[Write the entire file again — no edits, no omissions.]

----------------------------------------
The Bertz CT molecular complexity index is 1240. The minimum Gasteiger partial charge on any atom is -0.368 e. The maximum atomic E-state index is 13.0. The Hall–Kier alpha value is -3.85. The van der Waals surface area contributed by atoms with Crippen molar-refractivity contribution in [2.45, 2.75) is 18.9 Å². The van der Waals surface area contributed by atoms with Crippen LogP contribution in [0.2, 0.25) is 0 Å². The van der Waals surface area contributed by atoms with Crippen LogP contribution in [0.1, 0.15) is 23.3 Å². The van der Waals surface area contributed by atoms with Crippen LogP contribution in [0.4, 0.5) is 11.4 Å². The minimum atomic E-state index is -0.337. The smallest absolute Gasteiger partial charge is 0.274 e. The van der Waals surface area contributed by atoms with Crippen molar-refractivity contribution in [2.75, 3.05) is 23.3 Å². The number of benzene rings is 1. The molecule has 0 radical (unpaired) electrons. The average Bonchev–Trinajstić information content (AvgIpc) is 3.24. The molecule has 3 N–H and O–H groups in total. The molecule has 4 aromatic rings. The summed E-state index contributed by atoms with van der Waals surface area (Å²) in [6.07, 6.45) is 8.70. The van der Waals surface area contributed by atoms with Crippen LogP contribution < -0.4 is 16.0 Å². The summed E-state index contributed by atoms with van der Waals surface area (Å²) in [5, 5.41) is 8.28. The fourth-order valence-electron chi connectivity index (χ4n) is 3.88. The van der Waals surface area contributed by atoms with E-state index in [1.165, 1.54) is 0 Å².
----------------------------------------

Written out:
The Bertz CT molecular complexity index is 1240. The minimum Gasteiger partial charge on any atom is -0.368 e. The maximum atomic E-state index is 13.0. The Hall–Kier alpha value is -3.85. The van der Waals surface area contributed by atoms with Crippen molar-refractivity contribution in [2.45, 2.75) is 18.9 Å². The van der Waals surface area contributed by atoms with Crippen LogP contribution in [0.2, 0.25) is 0 Å². The van der Waals surface area contributed by atoms with Crippen LogP contribution in [0.1, 0.15) is 23.3 Å². The van der Waals surface area contributed by atoms with Crippen LogP contribution in [0.4, 0.5) is 11.4 Å². The minimum atomic E-state index is -0.337. The smallest absolute Gasteiger partial charge is 0.274 e. The van der Waals surface area contributed by atoms with Crippen molar-refractivity contribution in [2.75, 3.05) is 23.3 Å². The number of benzene rings is 1. The molecule has 0 radical (unpaired) electrons. The average Bonchev–Trinajstić information content (AvgIpc) is 3.24. The molecule has 3 N–H and O–H groups in total. The molecule has 4 aromatic rings. The summed E-state index contributed by atoms with van der Waals surface area (Å²) in [6.07, 6.45) is 8.70. The van der Waals surface area contributed by atoms with Crippen LogP contribution < -0.4 is 16.0 Å². The summed E-state index contributed by atoms with van der Waals surface area (Å²) in [5, 5.41) is 8.28. The fourth-order valence-electron chi connectivity index (χ4n) is 3.88. The van der Waals surface area contributed by atoms with E-state index in [1.165, 1.54) is 0 Å².